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In re Standing Governing Discovery

United States District Court, D. South Carolina, Rock Hill Division

January 16, 2019

In re Standing Governing Discovery

          STANDING ORDER GOVERNING DISCOVERY

          PAIGE J. GOSSETT UNITED STATES MAGISTRATE JUDGE

         IT IS HEREBY ORDERED THAT:

         GOVERNMENT'S AUTHORITY TO DISCLOSE GRAND JURY MATERIALS

         1. Pursuant to Rule 16(a)(1)(B)(iii), Federal Rules of Criminal Procedure, upon a defendant's request, the United States must disclose to the defendant his or her recorded testimony before a grand jury relating to the charged offense(s). The United States is also authorized, pursuant to Rule 6(e)(3)(E)(i), to provide to defense counsel the grand jury testimony of potential witnesses and any other grand jury material, as deemed appropriate. The United States shall clearly identify all grand jury material as such in writing, and shall maintain a record of the matters so disclosed;

         2. The United States is further authorized to disclose to potential government trial witnesses the transcripts of those witnesses' own testimony before the grand jury, as well as any grand jury material obtained from and/or relating to that witness; provided, however, that Government counsel may not release copies of such transcripts or other grand jury material into the custody of such witnesses or their counsel.

         DEFENSE OBLIGATIONS CONCERNING THE HANDLING OF DISCOVERY

         3. Defense counsel may disclose the contents of all discovery materials to his or her client and any person employed by or associated with counsel who is assisting in the defense. However, although counsel may allow the defendant to review the following materials in the presence of counsel or counsel's employees, defense counsel shall not provide to his or her client or any other person, copies of “Restricted Material, ” which includes: 1) any Grand Jury material (including but not limited to grand jury transcripts); 2) Giglio material;[1] or 3) summaries of witness interviews, including but not limited to FBI 302s, DEA 6s, or similar summaries without the express permission of the Government or further order of this court.[2] Under no circumstances are copies of these three categories of discovery materials to be released into the jails.

         4. Additional materials, such as those which raise security or privacy concerns, are also subject to the limitations of paragraph 3 prohibiting providing copies to the defendant or any other person without the express permission of the Government or further order of this court. The Government shall label all such materials “Restricted Access” and they shall be disclosed on a separate disk along with the restricted materials listed in paragraph three above. Copies of discovery materials not labeled “Restricted Access” may be provided to the defendant.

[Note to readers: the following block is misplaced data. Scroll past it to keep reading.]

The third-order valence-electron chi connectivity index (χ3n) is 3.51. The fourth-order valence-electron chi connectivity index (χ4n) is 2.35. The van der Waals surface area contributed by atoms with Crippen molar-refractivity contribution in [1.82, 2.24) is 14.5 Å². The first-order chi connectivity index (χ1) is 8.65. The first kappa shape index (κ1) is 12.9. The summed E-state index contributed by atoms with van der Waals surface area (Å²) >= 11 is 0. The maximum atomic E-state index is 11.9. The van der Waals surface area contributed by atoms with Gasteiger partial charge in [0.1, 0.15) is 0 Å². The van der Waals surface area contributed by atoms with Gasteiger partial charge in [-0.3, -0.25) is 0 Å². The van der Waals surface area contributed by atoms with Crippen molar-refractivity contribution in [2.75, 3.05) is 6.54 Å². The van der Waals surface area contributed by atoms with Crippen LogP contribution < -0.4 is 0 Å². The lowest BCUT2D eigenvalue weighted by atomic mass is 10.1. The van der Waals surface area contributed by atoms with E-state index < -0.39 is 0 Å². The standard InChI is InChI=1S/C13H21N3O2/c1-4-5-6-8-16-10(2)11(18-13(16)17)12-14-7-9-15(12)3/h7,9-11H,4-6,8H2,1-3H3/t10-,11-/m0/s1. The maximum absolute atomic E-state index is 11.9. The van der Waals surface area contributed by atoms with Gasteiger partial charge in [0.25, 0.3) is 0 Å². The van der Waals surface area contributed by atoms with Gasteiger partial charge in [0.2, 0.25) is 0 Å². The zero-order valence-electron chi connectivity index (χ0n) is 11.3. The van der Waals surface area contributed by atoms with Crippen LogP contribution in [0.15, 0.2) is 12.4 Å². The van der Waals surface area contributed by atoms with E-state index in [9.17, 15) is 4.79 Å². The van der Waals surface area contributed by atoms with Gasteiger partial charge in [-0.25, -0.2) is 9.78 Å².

MISCELLANEOUS PROVISIONS

         5. The discovery materials disclosed pursuant to this Order are for use in the above-captioned case only. All counsel, their staff, any investigative personnel and the defendant are to make no other disclosures of the materials provided pursuant to this Order without further order of this court;

         6. The United States is authorized pursuant to this Order to disclose materials subject to the Privacy Act.

         7. Upon written request by the Government, defense counsel shall return all discovery materials to the United States Attorney's Office within 30 days of the final resolution of this case in the district court or, if a direct appeal is filed and counsel is appointed to represent the defendant on appeal, within 30 days of the issuance of the mandate on appeal. If defense counsel believes that retention of any discovery materials is necessary in order to defend a motion for relief under 28 U.S.C. § 2255, he/she may negotiate retention with counsel for the Government. If an agreement cannot be reached, defense counsel may seek the court's permission to retain the materials.

         8. All counsel, their staff, any investigative personnel and the defendant are cautioned that failure to abide by the restrictions of this Order may be punished by the court's use of its contempt powers.

         IT ...


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